Stenella clymene 

Scope: Global
Language: English

Translate page into:

Taxonomy [top]

Kingdom Phylum Class Order Family
Animalia Chordata Mammalia Cetartiodactyla Delphinidae

Scientific Name: Stenella clymene (Gray, 1846)
Common Name(s):
English Clymene Dolphin, Clymene Dolphin , Short-beaked Spinner Dolphin, Short-beaked Spinner Dolphin
French Dauphin De Clymène, Dauphin De Clymène
Spanish Delfín Clymene, Delfín Clymene
Taxonomic Notes: Recent genetic work suggests that the genus Stenella is paraphyletic, and it is likely that the Delphininae will be restructured in coming years (LeDuc et al. 1999). This species might move to a different genus.

Assessment Information [top]

Red List Category & Criteria: Data Deficient ver 3.1
Year Published: 2012
Date Assessed: 2008-07-01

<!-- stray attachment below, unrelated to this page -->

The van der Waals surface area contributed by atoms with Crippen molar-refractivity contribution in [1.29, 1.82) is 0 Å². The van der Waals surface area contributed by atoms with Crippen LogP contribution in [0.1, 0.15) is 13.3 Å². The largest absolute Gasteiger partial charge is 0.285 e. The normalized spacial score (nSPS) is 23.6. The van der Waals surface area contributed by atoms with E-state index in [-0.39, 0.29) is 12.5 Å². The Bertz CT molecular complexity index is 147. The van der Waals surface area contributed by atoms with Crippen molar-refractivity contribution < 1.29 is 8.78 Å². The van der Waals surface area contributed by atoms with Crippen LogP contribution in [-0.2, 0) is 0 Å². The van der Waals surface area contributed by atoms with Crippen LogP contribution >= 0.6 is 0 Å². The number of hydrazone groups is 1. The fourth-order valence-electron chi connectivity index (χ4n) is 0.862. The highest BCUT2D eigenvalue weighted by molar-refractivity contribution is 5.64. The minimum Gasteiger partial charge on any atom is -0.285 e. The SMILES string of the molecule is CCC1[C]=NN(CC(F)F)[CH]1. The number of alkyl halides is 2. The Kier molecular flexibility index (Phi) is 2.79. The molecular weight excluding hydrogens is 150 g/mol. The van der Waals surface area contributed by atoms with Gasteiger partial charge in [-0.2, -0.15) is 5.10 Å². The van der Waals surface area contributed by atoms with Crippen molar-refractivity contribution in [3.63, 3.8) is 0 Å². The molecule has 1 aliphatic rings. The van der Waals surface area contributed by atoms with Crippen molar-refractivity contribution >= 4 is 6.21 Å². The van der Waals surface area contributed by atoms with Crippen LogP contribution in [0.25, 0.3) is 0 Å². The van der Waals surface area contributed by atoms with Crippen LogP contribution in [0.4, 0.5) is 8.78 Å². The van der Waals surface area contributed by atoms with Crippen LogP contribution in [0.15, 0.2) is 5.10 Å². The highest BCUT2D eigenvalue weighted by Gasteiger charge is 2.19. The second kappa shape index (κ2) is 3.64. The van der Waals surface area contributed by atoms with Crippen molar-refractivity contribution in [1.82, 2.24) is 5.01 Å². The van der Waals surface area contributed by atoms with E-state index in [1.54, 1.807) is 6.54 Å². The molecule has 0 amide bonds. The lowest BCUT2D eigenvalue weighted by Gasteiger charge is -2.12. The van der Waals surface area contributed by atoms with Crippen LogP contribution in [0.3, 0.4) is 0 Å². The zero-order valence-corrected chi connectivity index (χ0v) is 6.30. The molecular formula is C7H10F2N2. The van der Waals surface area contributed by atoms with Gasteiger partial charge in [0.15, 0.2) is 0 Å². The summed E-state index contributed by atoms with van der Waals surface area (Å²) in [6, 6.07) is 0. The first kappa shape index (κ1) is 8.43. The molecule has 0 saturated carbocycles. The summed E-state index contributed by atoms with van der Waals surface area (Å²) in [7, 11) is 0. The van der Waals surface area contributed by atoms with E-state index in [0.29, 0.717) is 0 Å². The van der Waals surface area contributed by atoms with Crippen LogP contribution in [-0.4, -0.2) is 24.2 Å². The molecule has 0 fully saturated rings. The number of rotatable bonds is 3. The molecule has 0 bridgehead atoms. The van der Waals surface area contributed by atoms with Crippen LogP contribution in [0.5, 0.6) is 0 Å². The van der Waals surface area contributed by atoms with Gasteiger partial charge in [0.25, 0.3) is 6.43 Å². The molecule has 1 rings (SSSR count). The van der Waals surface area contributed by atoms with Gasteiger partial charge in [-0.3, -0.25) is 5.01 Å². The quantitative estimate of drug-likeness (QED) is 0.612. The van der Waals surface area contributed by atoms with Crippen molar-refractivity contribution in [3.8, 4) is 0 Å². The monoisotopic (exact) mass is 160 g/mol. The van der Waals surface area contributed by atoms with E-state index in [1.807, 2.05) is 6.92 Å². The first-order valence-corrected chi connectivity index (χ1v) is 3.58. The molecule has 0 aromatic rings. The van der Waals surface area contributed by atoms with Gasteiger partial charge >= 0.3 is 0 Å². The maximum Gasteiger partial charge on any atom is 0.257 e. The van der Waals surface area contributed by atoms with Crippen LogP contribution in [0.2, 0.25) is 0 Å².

Assessor(s): Hammond, P.S., Bearzi, G., Bjørge, A., Forney, K.A., Karkzmarski, L., Kasuya, T., Perrin, W.F., Scott, M.D., Wang, J.Y. , Wells, R.S. & Wilson, B.
Reviewer(s): Rojas-Bracho, L. & Smith, B.D.
The species is widespread, but abundance has not been estimated for the mid- and east Atlantic (and where abundance estimates do exist for other regions, these are low) and there are bycatches and directed takes in West Africa of unknown, but likely escalating, scale.
Previously published Red List assessments:

Geographic Range [top]

Range Description:The Clymene Dolphin is found only in the tropical and subtropical Atlantic Ocean, including the Caribbean Sea and Gulf of Mexico (Jefferson et al. 1995). This species has a notable warm-water preference, although there are records as far north as New Jersey on the U.S. east coast and as far south as southern Brazil (Zerbini and Kotas 1998). The limits on the West African coast are not well known, but extend from at least the equator north to Mauritania. The Clymene Dolphin is not known to enter the Mediterranean Sea (Perrin and Mead 1994, Jefferson and Curry 2003, Fertl et al. 2003).